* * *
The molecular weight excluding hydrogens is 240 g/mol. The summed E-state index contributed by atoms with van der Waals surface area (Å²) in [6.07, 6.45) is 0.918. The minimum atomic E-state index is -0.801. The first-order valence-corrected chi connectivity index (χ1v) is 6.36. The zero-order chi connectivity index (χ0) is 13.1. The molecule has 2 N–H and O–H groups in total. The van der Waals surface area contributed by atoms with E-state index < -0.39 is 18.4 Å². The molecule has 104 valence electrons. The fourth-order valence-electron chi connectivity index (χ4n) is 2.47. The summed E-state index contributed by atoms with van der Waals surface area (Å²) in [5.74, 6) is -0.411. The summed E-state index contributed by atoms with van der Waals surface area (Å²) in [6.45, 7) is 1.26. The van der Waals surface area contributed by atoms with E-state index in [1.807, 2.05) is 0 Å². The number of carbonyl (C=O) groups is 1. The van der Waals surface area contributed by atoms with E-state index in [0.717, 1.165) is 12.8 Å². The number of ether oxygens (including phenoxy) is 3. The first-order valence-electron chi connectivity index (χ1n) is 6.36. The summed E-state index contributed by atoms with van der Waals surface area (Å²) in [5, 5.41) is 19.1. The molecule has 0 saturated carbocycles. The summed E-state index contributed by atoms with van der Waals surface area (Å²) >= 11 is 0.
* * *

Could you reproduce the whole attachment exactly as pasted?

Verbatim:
The molecular weight excluding hydrogens is 240 g/mol. The summed E-state index contributed by atoms with van der Waals surface area (Å²) in [6.07, 6.45) is 0.918. The minimum atomic E-state index is -0.801. The first-order valence-corrected chi connectivity index (χ1v) is 6.36. The zero-order chi connectivity index (χ0) is 13.1. The molecule has 2 N–H and O–H groups in total. The van der Waals surface area contributed by atoms with E-state index < -0.39 is 18.4 Å². The molecule has 104 valence electrons. The fourth-order valence-electron chi connectivity index (χ4n) is 2.47. The summed E-state index contributed by atoms with van der Waals surface area (Å²) in [5.74, 6) is -0.411. The summed E-state index contributed by atoms with van der Waals surface area (Å²) in [6.45, 7) is 1.26. The van der Waals surface area contributed by atoms with E-state index in [1.807, 2.05) is 0 Å². The number of carbonyl (C=O) groups is 1. The van der Waals surface area contributed by atoms with E-state index in [0.717, 1.165) is 12.8 Å². The number of ether oxygens (including phenoxy) is 3. The first-order valence-electron chi connectivity index (χ1n) is 6.36. The summed E-state index contributed by atoms with van der Waals surface area (Å²) in [5, 5.41) is 19.1. The molecule has 0 saturated carbocycles. The summed E-state index contributed by atoms with van der Waals surface area (Å²) >= 11 is 0.